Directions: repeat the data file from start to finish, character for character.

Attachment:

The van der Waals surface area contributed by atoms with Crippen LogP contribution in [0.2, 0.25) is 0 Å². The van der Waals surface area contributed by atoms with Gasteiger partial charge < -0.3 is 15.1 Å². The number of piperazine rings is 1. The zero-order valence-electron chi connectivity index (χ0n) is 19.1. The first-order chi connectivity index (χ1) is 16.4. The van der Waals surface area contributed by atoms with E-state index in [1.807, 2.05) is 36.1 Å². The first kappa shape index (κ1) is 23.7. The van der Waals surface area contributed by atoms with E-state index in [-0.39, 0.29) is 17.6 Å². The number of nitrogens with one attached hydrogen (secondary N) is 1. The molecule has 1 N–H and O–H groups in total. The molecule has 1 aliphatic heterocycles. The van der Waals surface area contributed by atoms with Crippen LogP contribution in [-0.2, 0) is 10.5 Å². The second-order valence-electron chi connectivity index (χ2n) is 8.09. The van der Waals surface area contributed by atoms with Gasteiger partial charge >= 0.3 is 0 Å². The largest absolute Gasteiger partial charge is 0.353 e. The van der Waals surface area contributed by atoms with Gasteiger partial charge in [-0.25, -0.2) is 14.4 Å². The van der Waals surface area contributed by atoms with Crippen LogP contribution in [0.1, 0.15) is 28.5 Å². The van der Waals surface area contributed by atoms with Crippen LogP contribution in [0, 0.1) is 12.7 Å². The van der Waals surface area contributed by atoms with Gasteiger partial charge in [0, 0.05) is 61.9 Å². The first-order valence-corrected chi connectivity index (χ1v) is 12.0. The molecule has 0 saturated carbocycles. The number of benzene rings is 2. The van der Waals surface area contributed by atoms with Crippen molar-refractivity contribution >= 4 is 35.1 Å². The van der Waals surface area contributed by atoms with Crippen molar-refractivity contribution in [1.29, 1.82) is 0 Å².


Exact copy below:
The van der Waals surface area contributed by atoms with Crippen LogP contribution in [0.2, 0.25) is 0 Å². The van der Waals surface area contributed by atoms with Gasteiger partial charge < -0.3 is 15.1 Å². The number of piperazine rings is 1. The zero-order valence-electron chi connectivity index (χ0n) is 19.1. The first-order chi connectivity index (χ1) is 16.4. The van der Waals surface area contributed by atoms with E-state index in [1.807, 2.05) is 36.1 Å². The first kappa shape index (κ1) is 23.7. The van der Waals surface area contributed by atoms with E-state index in [-0.39, 0.29) is 17.6 Å². The number of nitrogens with one attached hydrogen (secondary N) is 1. The molecule has 1 N–H and O–H groups in total. The molecule has 1 aliphatic heterocycles. The van der Waals surface area contributed by atoms with Crippen LogP contribution in [-0.2, 0) is 10.5 Å². The second-order valence-electron chi connectivity index (χ2n) is 8.09. The van der Waals surface area contributed by atoms with Gasteiger partial charge >= 0.3 is 0 Å². The largest absolute Gasteiger partial charge is 0.353 e. The van der Waals surface area contributed by atoms with Gasteiger partial charge in [-0.25, -0.2) is 14.4 Å². The van der Waals surface area contributed by atoms with Crippen LogP contribution in [0.1, 0.15) is 28.5 Å². The van der Waals surface area contributed by atoms with Crippen LogP contribution in [0, 0.1) is 12.7 Å². The van der Waals surface area contributed by atoms with Gasteiger partial charge in [0, 0.05) is 61.9 Å². The first-order valence-corrected chi connectivity index (χ1v) is 12.0. The molecule has 0 saturated carbocycles. The number of benzene rings is 2. The van der Waals surface area contributed by atoms with Crippen molar-refractivity contribution >= 4 is 35.1 Å². The van der Waals surface area contributed by atoms with Crippen molar-refractivity contribution in [1.29, 1.82) is 0 Å².